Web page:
Fourteen men in the history of the United States have led the country without being elected President. Referred to as the "accidental Presidents," these Vice Presidents took over after the President resigned or died. Take a look at the history of the succession to the presidency at this Centre College website dedicated to the vice presidency.
Vice Presidents
Do you know who was the first Native American Vice President? Here's some hints: he was the first VP from west of the Mississippi, the first to take his oath on the Bible, and the first to light the White House Christmas tree. Fascinating facts, pictures, links, biographies, and videos about Vice Presidents and vice-presidential hopefuls await you at VicePresidents.com.
EC: The U.S. Electoral College Web 'Zine
Is direct democracy dangerous? The creators of this webzine think so, as did the writers of the U.S. Constitution. Read about the positive attributes the Electoral College, a method of presidential election that is often considered unnecessary by today's voters. Don't miss the stories of Jackson vs. Adams, Hayes vs. Tilden, and Cleveland vs. Harrison, which show why this author believes that Adams, Hayes, and Harrison deserved the presidency, even though they lost the popular vote.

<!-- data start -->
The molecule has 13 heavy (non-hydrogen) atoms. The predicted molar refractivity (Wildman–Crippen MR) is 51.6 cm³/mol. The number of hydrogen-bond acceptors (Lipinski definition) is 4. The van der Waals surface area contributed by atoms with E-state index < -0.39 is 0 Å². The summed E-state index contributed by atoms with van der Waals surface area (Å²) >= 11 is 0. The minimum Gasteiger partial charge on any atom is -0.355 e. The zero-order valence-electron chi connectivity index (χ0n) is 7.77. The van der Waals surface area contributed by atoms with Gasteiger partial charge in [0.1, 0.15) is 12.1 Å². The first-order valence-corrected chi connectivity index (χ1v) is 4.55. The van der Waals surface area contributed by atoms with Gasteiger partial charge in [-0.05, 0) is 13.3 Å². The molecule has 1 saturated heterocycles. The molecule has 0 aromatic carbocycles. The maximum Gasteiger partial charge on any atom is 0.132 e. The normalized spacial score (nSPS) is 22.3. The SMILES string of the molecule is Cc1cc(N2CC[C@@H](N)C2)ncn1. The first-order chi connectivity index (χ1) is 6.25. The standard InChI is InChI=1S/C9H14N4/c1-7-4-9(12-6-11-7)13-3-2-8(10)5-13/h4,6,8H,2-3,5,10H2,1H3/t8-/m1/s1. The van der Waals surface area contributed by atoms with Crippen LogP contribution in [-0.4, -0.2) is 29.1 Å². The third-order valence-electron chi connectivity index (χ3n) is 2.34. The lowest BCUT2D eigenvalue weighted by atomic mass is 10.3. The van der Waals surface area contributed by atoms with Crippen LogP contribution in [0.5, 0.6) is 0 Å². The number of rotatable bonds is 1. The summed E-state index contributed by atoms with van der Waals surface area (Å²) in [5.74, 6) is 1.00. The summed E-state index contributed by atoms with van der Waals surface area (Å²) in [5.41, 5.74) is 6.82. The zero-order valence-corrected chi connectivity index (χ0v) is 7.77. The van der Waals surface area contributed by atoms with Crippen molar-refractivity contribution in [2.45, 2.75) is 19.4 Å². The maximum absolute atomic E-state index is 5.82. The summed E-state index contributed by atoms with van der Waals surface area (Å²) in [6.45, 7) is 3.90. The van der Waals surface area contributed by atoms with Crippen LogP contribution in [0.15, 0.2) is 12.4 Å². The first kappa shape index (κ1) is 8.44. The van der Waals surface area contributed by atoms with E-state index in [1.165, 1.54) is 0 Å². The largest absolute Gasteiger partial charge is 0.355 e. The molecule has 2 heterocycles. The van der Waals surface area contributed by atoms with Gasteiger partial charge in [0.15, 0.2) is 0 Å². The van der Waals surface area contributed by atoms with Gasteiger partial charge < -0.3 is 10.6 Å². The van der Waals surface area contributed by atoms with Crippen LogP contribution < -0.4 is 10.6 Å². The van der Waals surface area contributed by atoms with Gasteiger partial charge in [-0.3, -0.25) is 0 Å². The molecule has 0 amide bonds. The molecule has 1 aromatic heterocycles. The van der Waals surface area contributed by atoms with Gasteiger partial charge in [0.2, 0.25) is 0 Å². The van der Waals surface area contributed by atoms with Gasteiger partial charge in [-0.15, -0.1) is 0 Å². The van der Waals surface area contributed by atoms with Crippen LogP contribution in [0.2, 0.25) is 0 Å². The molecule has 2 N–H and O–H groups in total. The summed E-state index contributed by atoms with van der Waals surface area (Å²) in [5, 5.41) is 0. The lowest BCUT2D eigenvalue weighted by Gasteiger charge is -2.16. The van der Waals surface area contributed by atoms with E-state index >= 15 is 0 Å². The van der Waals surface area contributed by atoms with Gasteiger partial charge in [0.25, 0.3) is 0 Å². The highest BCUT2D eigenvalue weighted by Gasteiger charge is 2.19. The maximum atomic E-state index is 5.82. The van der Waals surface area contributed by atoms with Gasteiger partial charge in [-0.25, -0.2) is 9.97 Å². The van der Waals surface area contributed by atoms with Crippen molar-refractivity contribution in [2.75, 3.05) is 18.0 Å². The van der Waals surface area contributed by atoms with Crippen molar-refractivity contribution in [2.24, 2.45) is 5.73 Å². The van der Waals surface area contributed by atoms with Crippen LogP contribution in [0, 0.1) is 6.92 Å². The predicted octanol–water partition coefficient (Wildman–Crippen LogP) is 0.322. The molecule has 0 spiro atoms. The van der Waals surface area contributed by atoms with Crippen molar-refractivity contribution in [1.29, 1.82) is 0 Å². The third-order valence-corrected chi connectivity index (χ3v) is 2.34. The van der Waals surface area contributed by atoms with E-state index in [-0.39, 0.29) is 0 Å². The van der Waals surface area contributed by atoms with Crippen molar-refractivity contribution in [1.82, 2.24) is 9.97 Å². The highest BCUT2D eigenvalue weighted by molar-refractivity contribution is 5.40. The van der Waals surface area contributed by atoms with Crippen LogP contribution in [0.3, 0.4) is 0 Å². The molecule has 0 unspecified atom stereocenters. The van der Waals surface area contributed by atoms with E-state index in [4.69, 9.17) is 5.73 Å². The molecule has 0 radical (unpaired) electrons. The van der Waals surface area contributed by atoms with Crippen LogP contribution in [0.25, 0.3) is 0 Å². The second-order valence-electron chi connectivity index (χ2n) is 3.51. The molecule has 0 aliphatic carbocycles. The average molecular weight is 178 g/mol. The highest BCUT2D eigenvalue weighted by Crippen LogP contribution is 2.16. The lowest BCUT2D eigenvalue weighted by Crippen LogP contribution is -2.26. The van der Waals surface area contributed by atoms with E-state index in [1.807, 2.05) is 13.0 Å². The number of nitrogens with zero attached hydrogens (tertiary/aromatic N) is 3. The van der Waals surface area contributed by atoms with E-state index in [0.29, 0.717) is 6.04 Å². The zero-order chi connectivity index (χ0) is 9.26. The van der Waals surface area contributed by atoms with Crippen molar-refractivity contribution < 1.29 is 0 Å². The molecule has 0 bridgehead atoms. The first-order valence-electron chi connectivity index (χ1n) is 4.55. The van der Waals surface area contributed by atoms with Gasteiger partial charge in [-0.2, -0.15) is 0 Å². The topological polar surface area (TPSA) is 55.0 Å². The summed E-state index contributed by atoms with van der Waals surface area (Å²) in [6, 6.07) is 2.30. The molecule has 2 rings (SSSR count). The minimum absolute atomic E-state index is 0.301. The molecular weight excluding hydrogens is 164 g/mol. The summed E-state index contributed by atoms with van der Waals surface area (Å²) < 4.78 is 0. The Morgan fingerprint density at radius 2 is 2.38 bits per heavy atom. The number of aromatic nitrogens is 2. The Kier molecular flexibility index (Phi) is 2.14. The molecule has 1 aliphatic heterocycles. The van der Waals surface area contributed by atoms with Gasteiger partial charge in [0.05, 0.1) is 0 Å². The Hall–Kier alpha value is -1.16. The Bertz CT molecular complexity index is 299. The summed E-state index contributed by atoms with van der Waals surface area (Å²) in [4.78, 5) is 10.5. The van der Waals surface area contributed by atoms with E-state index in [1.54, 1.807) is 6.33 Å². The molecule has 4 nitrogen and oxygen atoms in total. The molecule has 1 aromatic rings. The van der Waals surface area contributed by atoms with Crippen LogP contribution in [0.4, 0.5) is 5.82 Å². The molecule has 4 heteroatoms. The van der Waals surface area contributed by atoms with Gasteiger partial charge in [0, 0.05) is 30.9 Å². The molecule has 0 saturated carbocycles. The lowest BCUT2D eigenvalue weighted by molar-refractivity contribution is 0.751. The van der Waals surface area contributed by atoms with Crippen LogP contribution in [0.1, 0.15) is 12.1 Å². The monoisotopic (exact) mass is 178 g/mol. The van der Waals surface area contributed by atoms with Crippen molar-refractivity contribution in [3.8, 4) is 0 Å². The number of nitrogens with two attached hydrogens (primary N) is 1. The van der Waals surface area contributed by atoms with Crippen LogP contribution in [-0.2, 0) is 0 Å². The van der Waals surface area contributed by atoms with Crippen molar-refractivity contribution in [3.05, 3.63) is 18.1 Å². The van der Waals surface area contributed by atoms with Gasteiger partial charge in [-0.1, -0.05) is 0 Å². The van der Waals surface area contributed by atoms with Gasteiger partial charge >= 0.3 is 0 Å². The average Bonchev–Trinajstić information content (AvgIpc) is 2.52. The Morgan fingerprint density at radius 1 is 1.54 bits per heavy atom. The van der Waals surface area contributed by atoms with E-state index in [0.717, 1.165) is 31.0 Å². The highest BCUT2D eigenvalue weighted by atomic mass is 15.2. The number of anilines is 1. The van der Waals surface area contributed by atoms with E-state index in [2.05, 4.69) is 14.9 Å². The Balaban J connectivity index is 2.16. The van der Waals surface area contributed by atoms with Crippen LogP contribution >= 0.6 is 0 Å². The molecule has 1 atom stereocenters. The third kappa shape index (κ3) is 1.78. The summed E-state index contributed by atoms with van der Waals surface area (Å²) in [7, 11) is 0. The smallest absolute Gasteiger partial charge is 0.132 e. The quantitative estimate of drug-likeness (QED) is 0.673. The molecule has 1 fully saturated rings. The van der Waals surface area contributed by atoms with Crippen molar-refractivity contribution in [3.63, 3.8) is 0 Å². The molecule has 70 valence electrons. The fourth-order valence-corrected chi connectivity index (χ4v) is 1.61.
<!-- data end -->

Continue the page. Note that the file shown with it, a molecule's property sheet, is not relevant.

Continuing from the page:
The Electoral College: Yesterday and Today
The Electoral College was a way to solve a number of problems that the Founding Fathers had with electing the President. Find out about what those problems were at the Jackson County Electoral Board's website on the Electoral College. Then trace the history of the Electoral College to the present day, including arguments for and against the body, as well as odd historical facts concerning the election of the nation's leader.
When the President is the Patient
For most people, their medical condition is a private matter between them and their doctor. For the President, his medical condition is a matter of national concern. Find out about the ailments of various Presidents at this Philadelphia College of Physicians exhibit, and how they were handled by politicians and physicians alike.
The American Experience: The Duel
Former VP Under Suspicion of Treason! This is what headlines might have read nearly 200 years ago when Aaron Burr (Vice President under Thomas Jefferson) was tried for attempting to separate the Louisiana Territory from the U.S. PBS covers the colorful history of both Burr and Alexander Hamilton, who was killed by Burr in a duel.